In PLR 201538021, the IRS provided a private ruling which allowed an LLC to adopt an ESOP. The letter was issued in response to a request for a ruling, concerning whether the unit shares of Company A, a limited liability company or LLC, constitute employer securities within the meaning of section 409(l)(2) of the Internal Revenue Code (“Code”). If they do, the LLC could adopt an ESOP which holds the unit shares.
Here is what the IRS said in the PLR.
For federal tax purposes, Company A represented that it is classified as an association and has a valid S corporation election. Ownership interest in Company A is represented by unit shares (“Unit Shares”). Under its operating agreement (the “Operating Agreement”), all profits and losses of Company A, and any dividends to be paid by Company A, are to be allocated among the shareholders in proportion to the number of Unit Shares owned by them. The Operating Agreement further provides that all Unit Shares confer identical rights to voting distributions, dividends and liquidation proceeds, and otherwise meet the requirements of Code section 409(l)(2). In addition Company has no authorized, issued, or outstanding employer securities that are readily tradable on an established securities market within the meaning of Code section 409(l)(1).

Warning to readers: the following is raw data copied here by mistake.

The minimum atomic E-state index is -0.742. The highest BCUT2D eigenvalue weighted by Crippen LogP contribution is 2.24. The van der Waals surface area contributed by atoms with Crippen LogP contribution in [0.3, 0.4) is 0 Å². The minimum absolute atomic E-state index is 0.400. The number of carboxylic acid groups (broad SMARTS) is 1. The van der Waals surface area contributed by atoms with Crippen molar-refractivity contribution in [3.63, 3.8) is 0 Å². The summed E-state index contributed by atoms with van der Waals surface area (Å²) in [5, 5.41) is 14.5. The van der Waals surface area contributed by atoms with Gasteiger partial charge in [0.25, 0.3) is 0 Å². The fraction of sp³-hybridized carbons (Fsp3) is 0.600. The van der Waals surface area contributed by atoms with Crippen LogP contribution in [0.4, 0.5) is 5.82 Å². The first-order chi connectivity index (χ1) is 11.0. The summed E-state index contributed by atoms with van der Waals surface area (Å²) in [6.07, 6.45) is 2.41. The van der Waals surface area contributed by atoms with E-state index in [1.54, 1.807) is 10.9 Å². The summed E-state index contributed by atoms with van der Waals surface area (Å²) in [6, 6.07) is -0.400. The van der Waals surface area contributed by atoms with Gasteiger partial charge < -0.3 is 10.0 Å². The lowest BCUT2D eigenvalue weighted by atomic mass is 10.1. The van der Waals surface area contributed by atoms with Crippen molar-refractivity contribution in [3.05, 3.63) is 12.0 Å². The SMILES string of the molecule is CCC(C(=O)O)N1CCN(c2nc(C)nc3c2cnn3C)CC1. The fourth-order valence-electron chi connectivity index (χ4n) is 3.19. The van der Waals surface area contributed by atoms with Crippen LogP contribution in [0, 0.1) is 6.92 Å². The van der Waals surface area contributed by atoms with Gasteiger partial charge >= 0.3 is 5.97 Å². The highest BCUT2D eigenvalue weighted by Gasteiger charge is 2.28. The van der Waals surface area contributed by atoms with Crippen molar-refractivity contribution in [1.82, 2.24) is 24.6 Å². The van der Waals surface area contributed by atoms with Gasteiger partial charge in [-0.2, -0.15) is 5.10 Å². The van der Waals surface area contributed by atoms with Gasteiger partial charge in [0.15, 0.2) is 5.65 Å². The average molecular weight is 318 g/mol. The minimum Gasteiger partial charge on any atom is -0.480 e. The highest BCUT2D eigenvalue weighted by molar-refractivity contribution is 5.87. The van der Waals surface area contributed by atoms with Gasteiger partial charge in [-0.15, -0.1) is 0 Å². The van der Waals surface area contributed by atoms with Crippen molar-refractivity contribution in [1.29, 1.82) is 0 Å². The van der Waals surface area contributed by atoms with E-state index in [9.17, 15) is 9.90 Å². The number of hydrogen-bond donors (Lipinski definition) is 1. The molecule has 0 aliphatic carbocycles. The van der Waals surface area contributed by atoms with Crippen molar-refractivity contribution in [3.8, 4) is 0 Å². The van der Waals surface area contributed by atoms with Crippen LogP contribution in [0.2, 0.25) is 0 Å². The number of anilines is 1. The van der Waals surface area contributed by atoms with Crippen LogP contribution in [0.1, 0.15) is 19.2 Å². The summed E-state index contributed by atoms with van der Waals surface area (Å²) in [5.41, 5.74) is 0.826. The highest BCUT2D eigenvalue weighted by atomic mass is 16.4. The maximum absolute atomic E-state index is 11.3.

Company A intends to adopt an employee stock ownership plan as described in Code section 4975(e)(7) (“ESOP”), in which its employees may participate. Section 4975(e)(7) defines an ESOP as a defined contribution plan which, among other things, is designed to invest primarily in qualifying employer securities. Code section 4975(e)(8) defines the term “qualifying employer security” as any employer security within the meaning of Code section 409(l). As applicable here, Code section 409(l)(2) states that the term “employer securities” means common stock issued by the employer-corporation having a combination of voting power and dividend rights equal to or in excess of:
(A) that class of common stock of the employer-corporation having the greatest voting power, and (B) that class of common stock of the employer-corporation having the greatest dividend rights.
Further, under the Code, Company A is treated as a corporation, and the Unit Shares as shares of stock.
Based on the foregoing, the IRS concludes that the Unit Shares of Company A are employer securities as described in section 409(l)(2) for the purposes of section 4975(e)(7), so that Company A may maintain an ESOP which invests in the Unit Shares.